I love the utility of the Canon 100mm Macro lens. I use it for both food photography and portrait.
Image stability is a huge plus since I rarely use a tripod.
Image quality from this lens is phenomenal with very sharp images with beautiful bokeh effect.
To check out more of Vy Tran work, head over to BEYOND SWEET AND SAVORY.
Canon EF 100mm f/2.8L Macro IS USM – Johann Headley
My favourite food photography lens would be the 100mm macro. Photography is often about showing something that’s unique or from a different perspective. The focal length of human eyes rests between 35-50mm.
So an image at 100mm can give you a perspective that may captive since it portrays the subject in a way that’s not mundane.
This lens is great for showing great up-close detail, compressed backgrounds and has very well controlled distortion. It’s a must-have for food photography.
To check out more of Johann Headley work, head over to Olive & Mango.
Canon EF 100mm f/2.8L Macro IS USM– Bea Lubas
My 100mm! (Just don’t tell my nifty fifty please!) Why a 100mm? This lens is my favourite ‘teacher’.
It teaches me to really see. To look beyond the obvious and what I know. To pay attention to and appreciate the magic hidden in the details.
It’s a true adventure to be exploring the world through this lens.
You can often hear me say ‘Wow’ to myself when I’m in the studio creating with it. It has such an incredible ability to turn something ordinary into extraordinary.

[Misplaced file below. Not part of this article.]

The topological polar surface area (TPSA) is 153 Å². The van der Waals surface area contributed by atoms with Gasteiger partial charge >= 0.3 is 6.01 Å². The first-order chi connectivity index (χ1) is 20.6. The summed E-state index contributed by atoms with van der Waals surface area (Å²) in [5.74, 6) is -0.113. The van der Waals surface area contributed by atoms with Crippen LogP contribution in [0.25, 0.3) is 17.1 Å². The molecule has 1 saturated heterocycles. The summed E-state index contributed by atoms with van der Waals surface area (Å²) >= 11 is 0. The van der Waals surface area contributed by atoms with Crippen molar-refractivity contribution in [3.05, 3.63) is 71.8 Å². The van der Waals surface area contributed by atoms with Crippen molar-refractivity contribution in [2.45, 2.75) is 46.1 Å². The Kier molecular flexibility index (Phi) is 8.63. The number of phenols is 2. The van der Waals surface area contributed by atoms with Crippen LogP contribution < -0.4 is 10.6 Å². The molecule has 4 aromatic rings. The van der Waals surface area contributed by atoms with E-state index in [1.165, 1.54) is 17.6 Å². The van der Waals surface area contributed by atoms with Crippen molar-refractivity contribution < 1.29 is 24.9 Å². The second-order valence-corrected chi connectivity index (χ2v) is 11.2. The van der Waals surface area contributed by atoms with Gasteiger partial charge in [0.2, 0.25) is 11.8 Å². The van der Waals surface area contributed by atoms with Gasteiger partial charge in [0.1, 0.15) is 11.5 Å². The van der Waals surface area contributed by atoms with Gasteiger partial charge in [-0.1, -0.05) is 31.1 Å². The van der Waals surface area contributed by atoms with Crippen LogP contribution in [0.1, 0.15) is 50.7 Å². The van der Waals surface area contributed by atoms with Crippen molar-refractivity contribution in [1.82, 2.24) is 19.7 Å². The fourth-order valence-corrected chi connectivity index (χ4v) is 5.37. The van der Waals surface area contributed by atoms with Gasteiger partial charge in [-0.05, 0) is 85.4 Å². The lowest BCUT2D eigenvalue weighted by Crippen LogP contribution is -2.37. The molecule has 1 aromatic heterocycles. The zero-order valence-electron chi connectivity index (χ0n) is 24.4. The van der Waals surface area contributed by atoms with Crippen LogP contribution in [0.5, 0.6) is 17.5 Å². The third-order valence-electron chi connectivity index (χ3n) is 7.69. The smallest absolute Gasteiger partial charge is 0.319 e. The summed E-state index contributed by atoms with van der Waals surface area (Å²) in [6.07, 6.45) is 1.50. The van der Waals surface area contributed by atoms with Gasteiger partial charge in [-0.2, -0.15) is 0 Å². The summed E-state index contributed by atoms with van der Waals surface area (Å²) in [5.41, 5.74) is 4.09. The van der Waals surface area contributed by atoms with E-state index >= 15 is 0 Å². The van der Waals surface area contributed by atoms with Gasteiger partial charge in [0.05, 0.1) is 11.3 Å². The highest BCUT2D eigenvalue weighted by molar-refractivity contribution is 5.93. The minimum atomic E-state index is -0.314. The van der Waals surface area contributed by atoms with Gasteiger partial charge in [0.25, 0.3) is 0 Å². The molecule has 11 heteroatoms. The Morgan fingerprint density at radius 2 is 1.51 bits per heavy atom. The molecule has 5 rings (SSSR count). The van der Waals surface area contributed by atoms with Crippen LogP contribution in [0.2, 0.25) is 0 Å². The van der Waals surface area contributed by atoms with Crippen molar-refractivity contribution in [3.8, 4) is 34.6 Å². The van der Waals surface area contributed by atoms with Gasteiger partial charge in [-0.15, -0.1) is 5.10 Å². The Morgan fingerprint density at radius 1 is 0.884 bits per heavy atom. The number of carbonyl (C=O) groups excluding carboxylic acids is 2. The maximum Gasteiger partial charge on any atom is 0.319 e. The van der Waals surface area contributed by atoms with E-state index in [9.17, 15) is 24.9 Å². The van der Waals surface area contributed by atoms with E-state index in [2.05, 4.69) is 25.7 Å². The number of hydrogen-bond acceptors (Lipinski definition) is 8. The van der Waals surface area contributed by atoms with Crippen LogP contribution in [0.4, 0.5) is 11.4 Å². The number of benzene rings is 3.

To check out more of Bea Lubas work, head over to Bea Lubas.
Nikkor 85mm f1.8 Z – Donna Crous
I’m often asked which is my favourite food photography lens. I always equate it to how I would feel if asked to name my favourite child.
I don’t have a favourite but it really depends on the day which one gets more of my attention.
My two go-to lenses are Nikon 85mm f1.8 Z and 105mm f2.8 F which I use an FTZ adapter to connect to my mirrorless camera.
My choice of lens depends entirely on what I’m shooting and how close to the subject I want to get, often I’ll use both lenses in a shoot and just play around with different angles.
The 85mm is fantastic for food portraiture and the 105mm for macro photography and of course to capture stunning bokeh because we all love beautiful bokeh balls!
Sony FE 90mm f/2.8 Macro – Jordan Hughes
My favourite food photography lens is the Sony 90mm macro. This lens is just so incredibly sharp! It’s amazing at capturing all of those subtle details for food and drink photos, but it also makes a really nice portrait lens as well.
I also appreciate how the focus ring acts as the switch between autofocus and manual focus.
To check out more of Jordan’s work, head over to High Proof Preacher.
Sony Sigma Art 70mm Macro – Shiela Cruz
I love this lens because it’s so versatile, an absolute must-have for product & food photography.
The lens can be expensive and for its price, it is fast enough for buttery bokeh, it has macro capabilities for capturing textures and just an overall reliable lens that produces high-quality sharp images.
The Sigma Art 70mm was supposed to be a beginner lens for me. It’s a great lens for someone who is just beginning to explore food & product photography, however, I think I will keep this lens as long as I’m doing this.
To check out more of Shiela Cruz work, head over to Flavourfilled.
Nikkor AF-S 85mm F1.8G – Rachel Korinek
I am drawn to capturing the beautiful details and textures in food. I like a lens that cuts out the noise and let’s me focus on what’s important. The Nikkor 85mm 1.8. It lets me do just that.
It’s sharp and lets me explore a range of flattering angles. The narrow focal length gives me a nice compression and reduces distortion.
To check out more of my work, head to my Instagram to see what I’m up to.
If you want to see how I use all of the lenses in my kit, you can check out this post on how I use my lenses.